Page last updated at 10:53 GMT, Thursday, 4 February 2010

Double payments to end for NI MPs who are MLAs

Commons debate
Most Stormont assembly members are also MPs

The government has introduced plans that will prevent politicians from earning salaries at both Westminster and the Northern Ireland Assembly.

Peers accepted amendments to the NI Assembly Members Bill aimed at cutting down on "double jobbing".

MPs who are Assembly members currently get their full Westminster salary and a third of their Stormont salary.

The amendments mean politicians can still sit in both parliaments but will only be paid for their roles as MPs.

Of Northern Ireland's 18 MPs, 16 also serve as Assembly members.

The government's move followed pressure from the Conservatives and the Liberal Democrats.

So many MLAs are also MPs they can't concentrate their minds on the job in hand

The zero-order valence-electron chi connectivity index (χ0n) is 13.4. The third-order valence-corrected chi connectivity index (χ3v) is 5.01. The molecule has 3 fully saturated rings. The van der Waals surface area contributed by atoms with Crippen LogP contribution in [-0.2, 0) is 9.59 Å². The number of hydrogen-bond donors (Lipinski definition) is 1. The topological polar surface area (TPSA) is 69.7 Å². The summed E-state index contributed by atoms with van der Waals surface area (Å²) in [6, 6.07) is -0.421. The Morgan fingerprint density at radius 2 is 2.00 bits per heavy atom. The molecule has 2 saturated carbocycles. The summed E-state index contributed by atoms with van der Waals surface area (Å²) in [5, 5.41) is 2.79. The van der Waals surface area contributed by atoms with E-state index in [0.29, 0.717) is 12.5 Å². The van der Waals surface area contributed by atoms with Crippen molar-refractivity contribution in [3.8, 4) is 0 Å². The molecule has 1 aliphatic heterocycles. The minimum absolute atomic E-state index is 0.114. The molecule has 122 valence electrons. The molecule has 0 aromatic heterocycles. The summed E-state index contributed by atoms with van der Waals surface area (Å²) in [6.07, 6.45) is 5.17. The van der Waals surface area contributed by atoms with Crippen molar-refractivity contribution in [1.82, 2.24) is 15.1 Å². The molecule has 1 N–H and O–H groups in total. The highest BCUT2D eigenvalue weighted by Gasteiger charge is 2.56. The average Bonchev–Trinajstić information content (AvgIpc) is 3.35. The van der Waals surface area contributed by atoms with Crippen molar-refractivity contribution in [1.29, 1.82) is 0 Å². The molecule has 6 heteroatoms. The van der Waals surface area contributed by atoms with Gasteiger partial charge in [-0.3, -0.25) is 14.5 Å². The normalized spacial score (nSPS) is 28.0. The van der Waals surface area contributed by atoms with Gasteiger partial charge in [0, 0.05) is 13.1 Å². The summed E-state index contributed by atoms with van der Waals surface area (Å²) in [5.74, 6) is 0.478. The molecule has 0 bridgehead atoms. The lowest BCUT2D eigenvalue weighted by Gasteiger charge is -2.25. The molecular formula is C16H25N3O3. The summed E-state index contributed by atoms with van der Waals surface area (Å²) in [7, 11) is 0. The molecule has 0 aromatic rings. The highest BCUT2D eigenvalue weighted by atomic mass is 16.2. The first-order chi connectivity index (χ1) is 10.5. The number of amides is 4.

Lord Smith of Clifton

In November, Assembly members failed to agree on an Ulster Unionist motion to end double-jobbing by 2011.

Instead, they passed the DUP's amendment by 34 votes to 23 to phase out the practice by 2015.

Speaking during the report stage debate in the House of Lords on Wednesday, Conservative Lord Glentoran said that "however dedicated they may be", it was very hard to serve in both places.

Lords Leader Baroness Royall said she hoped the provision would be a "catalyst" for politicians to decide whether they wanted to sit in Westminster or in the assembly.

Liberal Democrat Lord Smith of Clifton, pointing to the current uncertainty over the assembly, said: "So many MLAs are also MPs they can't concentrate their minds on the job in hand."

Former Commons Speaker Lord Martin of Springburn, a crossbench peer, said that he supported the amendments but pointed to the "beneficial" aspects of MPs with a dual mandate being able to convey arguments raised in the Commons to the Assembly and vice versa.

The government amendments were agreed without a vote. The Bill, which has cross-party support, allows the Northern Ireland Assembly to delegate powers to set the salaries and allowances of its 108 members to an outside body.

About two-thirds of the 108-strong Assembly also sit as local councillors.

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